Critics of the $8 billion-plus purchase of Tegna’s TV station group by investment fund Standard General have told the FCC it needs to collect more data on the proposed merger before it rules on whether it is in the public interest. Common Cause, joined by the NewsGuild-CWA union and Public Knowledge, have filed a formal motion for both additional documents that the FCC and the public can peruse and an extension of time to weigh in. Currently, the FCC has set a May 23 deadline for those wishing to formally oppose the deal.
A Tegna shareholder has sued the broadcaster and its board seeking to enjoin the company from closing its sale to Standard General because its proxy statements are “false and misleading.” Marc Waterman, who says in the suit he is an owner of Tegna common stock, filed the suit in the United States District Court on March 30.
Change is coming to Tegna. Standard General, which won a drawn-out auction for the broadcaster, believes local stations are valuable assets even as most of the television industry pivots to streaming. If Standard General thought local stations were being made obsolete by cord-cutting and the other forces eroding traditional ratings, then “we’re not making an investment this large,” Standard General founding partner Soo Kim says.
Hedge fund investor Soo Kim takes a long-sought prize in Tegna’s sale to Standard General and Apollo Global Management. The deal has many layers to tease out and potential regulatory headwinds, along with questions about the new regime’s depth of commitment to news.
Following the close of the $24-a-share transaction, Deb McDermott will continue to lead the group. Tegna stations in Austin (KVUE), Dallas (WFAA and KMPX) and Houston (KHOU and KTBU) are expected to be acquired by Cox Media Group from Standard General. Also after closing, Premion is expected to operate as a standalone business majority owned by Cox Media Group and Standard General.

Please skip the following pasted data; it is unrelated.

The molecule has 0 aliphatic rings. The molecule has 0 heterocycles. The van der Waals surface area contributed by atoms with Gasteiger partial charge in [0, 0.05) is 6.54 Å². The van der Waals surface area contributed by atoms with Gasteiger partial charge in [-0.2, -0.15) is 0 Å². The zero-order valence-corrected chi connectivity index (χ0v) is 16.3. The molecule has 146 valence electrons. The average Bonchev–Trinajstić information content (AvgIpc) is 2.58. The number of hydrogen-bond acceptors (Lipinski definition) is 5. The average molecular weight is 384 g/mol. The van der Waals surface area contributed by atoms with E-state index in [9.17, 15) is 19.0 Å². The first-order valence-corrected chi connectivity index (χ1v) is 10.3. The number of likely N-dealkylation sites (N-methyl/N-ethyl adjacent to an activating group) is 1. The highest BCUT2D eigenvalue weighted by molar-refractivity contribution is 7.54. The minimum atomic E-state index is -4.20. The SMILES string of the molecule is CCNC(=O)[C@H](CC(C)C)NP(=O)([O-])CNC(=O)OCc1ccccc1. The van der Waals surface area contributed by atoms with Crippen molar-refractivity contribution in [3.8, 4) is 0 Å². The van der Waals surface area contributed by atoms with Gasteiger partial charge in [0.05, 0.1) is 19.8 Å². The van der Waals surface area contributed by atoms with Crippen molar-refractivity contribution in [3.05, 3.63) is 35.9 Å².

Tegna is in advanced discussions with one of its largest shareholders, Standard General, about a potential buyout at about $24 a share.
Standard General and Apollo Global Management are closing in on a roughly $9 billion deal for television station owner Tegna, sources close to the situation say. The buyers and Tegna have cleared what sources saw as the major stumbling block: how much the Standard General-Apollo team would need to pay if the deal takes more than a year to clear the FCC and other regulators.
Tegna has hit a roadblock in negotiations with suitors who are looking to buy the company in a deal worth $8.4 billion, sources close to the situation say.
An auction of the Tegna TV station empire has been thrown into doubt as the company has questioned whether a prospective sale to a leading bidder would face antitrust concerns from U.S. regulators.
The New York Post is reporting that Apollo Global Management has teamed with Soo Kim’s Standard General to make an $8 billion binding bid on Tegna Monday. The Apollo-Standard General bid was about $22 a share. Byron Allen was also reportedly considering bidding on Monday.
Dave Lougee, president and CEO, said: “We are pleased that our shareholders recognize the successful execution of our value-creation strategy, which is delivering record results.”
The station group’s largest active shareholder is demanding Tegna open its books for an investigation into charges of bias and discrimination. The station group, meanwhile, says the allegations against it are “distorted.”
Standard General, the largest active shareholder of Tegna, is questioning the station group’s handling of an investigation into a 2014 incident where CEO Dave Lougee mistook a Black executive for a valet.
After Tegna rejected its proposed board members, minority owner Standard General, one of the company’s largest shareholders, is soliciting proxies for the Tegna annual shareholders meeting so it can seat those candidates anyway. That is according to an SEC filing Wednesday, March 17, in which Standard General said it is seeking to place three board members to help diversify the board, and cited the withdrawal of their fourth candidate, former FCC official and top ad association executive Adonis Hoffman, as a reason for needing to add that diversity.